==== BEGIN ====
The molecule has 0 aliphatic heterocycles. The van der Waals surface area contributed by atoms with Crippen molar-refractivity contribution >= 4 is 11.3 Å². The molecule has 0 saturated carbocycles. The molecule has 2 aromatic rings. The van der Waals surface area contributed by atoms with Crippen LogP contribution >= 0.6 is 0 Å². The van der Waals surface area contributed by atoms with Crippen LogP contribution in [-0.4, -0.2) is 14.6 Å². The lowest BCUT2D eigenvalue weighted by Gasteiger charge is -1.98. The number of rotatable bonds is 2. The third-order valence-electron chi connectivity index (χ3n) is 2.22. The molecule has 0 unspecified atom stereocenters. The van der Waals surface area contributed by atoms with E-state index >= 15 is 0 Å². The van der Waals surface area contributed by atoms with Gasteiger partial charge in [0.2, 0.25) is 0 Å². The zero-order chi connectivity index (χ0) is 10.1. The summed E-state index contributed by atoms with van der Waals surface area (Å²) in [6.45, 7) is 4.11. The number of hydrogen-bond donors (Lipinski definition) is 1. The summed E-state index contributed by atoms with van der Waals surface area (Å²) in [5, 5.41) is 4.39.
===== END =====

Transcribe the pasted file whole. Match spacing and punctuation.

The molecule has 0 aliphatic heterocycles. The van der Waals surface area contributed by atoms with Crippen molar-refractivity contribution >= 4 is 11.3 Å². The molecule has 0 saturated carbocycles. The molecule has 2 aromatic rings. The van der Waals surface area contributed by atoms with Crippen LogP contribution >= 0.6 is 0 Å². The van der Waals surface area contributed by atoms with Crippen LogP contribution in [-0.4, -0.2) is 14.6 Å². The lowest BCUT2D eigenvalue weighted by Gasteiger charge is -1.98. The number of rotatable bonds is 2. The third-order valence-electron chi connectivity index (χ3n) is 2.22. The molecule has 0 unspecified atom stereocenters. The van der Waals surface area contributed by atoms with E-state index >= 15 is 0 Å². The van der Waals surface area contributed by atoms with Gasteiger partial charge in [0.2, 0.25) is 0 Å². The zero-order chi connectivity index (χ0) is 10.1. The summed E-state index contributed by atoms with van der Waals surface area (Å²) in [6.45, 7) is 4.11. The number of hydrogen-bond donors (Lipinski definition) is 1. The summed E-state index contributed by atoms with van der Waals surface area (Å²) in [5, 5.41) is 4.39.